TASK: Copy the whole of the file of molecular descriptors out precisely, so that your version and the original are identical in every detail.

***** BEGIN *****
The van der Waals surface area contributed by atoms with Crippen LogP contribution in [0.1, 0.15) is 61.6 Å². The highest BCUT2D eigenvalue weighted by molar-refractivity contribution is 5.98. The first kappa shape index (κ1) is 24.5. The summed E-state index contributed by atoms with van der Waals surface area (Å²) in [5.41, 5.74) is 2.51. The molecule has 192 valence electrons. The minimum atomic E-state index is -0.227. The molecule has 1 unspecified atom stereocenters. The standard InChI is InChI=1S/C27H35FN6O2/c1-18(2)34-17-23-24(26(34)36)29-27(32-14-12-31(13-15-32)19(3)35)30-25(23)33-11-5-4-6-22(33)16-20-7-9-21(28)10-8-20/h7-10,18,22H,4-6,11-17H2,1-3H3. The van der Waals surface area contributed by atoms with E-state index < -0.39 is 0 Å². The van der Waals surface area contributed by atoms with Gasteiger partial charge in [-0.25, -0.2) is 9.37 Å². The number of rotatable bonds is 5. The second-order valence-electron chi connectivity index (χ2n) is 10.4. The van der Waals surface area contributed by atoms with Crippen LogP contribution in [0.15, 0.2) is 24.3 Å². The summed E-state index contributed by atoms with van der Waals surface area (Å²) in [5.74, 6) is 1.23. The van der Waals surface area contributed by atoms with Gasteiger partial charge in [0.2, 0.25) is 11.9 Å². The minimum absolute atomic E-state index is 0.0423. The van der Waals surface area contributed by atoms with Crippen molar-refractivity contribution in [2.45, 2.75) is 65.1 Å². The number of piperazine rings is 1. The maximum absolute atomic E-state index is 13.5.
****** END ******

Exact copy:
The van der Waals surface area contributed by atoms with Crippen LogP contribution in [0.1, 0.15) is 61.6 Å². The highest BCUT2D eigenvalue weighted by molar-refractivity contribution is 5.98. The first kappa shape index (κ1) is 24.5. The summed E-state index contributed by atoms with van der Waals surface area (Å²) in [5.41, 5.74) is 2.51. The molecule has 192 valence electrons. The minimum atomic E-state index is -0.227. The molecule has 1 unspecified atom stereocenters. The standard InChI is InChI=1S/C27H35FN6O2/c1-18(2)34-17-23-24(26(34)36)29-27(32-14-12-31(13-15-32)19(3)35)30-25(23)33-11-5-4-6-22(33)16-20-7-9-21(28)10-8-20/h7-10,18,22H,4-6,11-17H2,1-3H3. The van der Waals surface area contributed by atoms with E-state index < -0.39 is 0 Å². The van der Waals surface area contributed by atoms with Gasteiger partial charge in [-0.25, -0.2) is 9.37 Å². The number of rotatable bonds is 5. The second-order valence-electron chi connectivity index (χ2n) is 10.4. The van der Waals surface area contributed by atoms with Crippen LogP contribution in [0.15, 0.2) is 24.3 Å². The summed E-state index contributed by atoms with van der Waals surface area (Å²) in [5.74, 6) is 1.23. The van der Waals surface area contributed by atoms with Gasteiger partial charge in [0.2, 0.25) is 11.9 Å². The minimum absolute atomic E-state index is 0.0423. The van der Waals surface area contributed by atoms with Crippen molar-refractivity contribution in [2.45, 2.75) is 65.1 Å². The number of piperazine rings is 1. The maximum absolute atomic E-state index is 13.5.